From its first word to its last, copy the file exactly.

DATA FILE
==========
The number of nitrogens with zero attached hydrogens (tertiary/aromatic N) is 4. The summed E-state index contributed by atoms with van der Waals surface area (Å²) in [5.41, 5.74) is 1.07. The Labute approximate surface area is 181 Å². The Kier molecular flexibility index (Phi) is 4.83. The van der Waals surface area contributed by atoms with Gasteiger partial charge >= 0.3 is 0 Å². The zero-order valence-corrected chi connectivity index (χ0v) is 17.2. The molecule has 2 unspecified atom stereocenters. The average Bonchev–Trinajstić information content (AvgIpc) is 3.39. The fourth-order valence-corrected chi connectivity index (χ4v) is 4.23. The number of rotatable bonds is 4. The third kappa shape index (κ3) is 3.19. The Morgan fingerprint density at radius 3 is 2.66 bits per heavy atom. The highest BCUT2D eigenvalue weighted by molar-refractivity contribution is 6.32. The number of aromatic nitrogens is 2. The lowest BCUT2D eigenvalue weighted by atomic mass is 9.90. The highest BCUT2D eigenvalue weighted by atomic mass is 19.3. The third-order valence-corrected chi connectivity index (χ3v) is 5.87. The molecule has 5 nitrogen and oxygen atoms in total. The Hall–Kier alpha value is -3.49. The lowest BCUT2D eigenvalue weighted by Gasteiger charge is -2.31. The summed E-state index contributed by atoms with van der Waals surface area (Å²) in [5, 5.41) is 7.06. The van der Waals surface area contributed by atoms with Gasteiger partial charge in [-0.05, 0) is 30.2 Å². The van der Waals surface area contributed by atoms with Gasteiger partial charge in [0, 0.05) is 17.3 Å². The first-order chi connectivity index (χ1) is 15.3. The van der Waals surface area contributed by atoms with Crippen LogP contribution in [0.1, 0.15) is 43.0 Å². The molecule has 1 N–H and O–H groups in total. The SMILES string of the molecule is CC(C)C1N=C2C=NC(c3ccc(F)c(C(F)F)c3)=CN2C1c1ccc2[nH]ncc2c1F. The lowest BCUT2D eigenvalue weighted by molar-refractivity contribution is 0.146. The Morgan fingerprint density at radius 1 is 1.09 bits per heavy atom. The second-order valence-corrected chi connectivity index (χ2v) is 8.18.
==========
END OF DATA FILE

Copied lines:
The number of nitrogens with zero attached hydrogens (tertiary/aromatic N) is 4. The summed E-state index contributed by atoms with van der Waals surface area (Å²) in [5.41, 5.74) is 1.07. The Labute approximate surface area is 181 Å². The Kier molecular flexibility index (Phi) is 4.83. The van der Waals surface area contributed by atoms with Gasteiger partial charge >= 0.3 is 0 Å². The zero-order valence-corrected chi connectivity index (χ0v) is 17.2. The molecule has 2 unspecified atom stereocenters. The average Bonchev–Trinajstić information content (AvgIpc) is 3.39. The fourth-order valence-corrected chi connectivity index (χ4v) is 4.23. The number of rotatable bonds is 4. The third kappa shape index (κ3) is 3.19. The Morgan fingerprint density at radius 3 is 2.66 bits per heavy atom. The highest BCUT2D eigenvalue weighted by molar-refractivity contribution is 6.32. The number of aromatic nitrogens is 2. The lowest BCUT2D eigenvalue weighted by atomic mass is 9.90. The highest BCUT2D eigenvalue weighted by atomic mass is 19.3. The third-order valence-corrected chi connectivity index (χ3v) is 5.87. The molecule has 5 nitrogen and oxygen atoms in total. The Hall–Kier alpha value is -3.49. The lowest BCUT2D eigenvalue weighted by Gasteiger charge is -2.31. The summed E-state index contributed by atoms with van der Waals surface area (Å²) in [5, 5.41) is 7.06. The van der Waals surface area contributed by atoms with Gasteiger partial charge in [-0.05, 0) is 30.2 Å². The van der Waals surface area contributed by atoms with Gasteiger partial charge in [0, 0.05) is 17.3 Å². The first-order chi connectivity index (χ1) is 15.3. The van der Waals surface area contributed by atoms with Crippen LogP contribution in [0.1, 0.15) is 43.0 Å². The molecule has 1 N–H and O–H groups in total. The SMILES string of the molecule is CC(C)C1N=C2C=NC(c3ccc(F)c(C(F)F)c3)=CN2C1c1ccc2[nH]ncc2c1F. The lowest BCUT2D eigenvalue weighted by molar-refractivity contribution is 0.146. The Morgan fingerprint density at radius 1 is 1.09 bits per heavy atom. The second-order valence-corrected chi connectivity index (χ2v) is 8.18.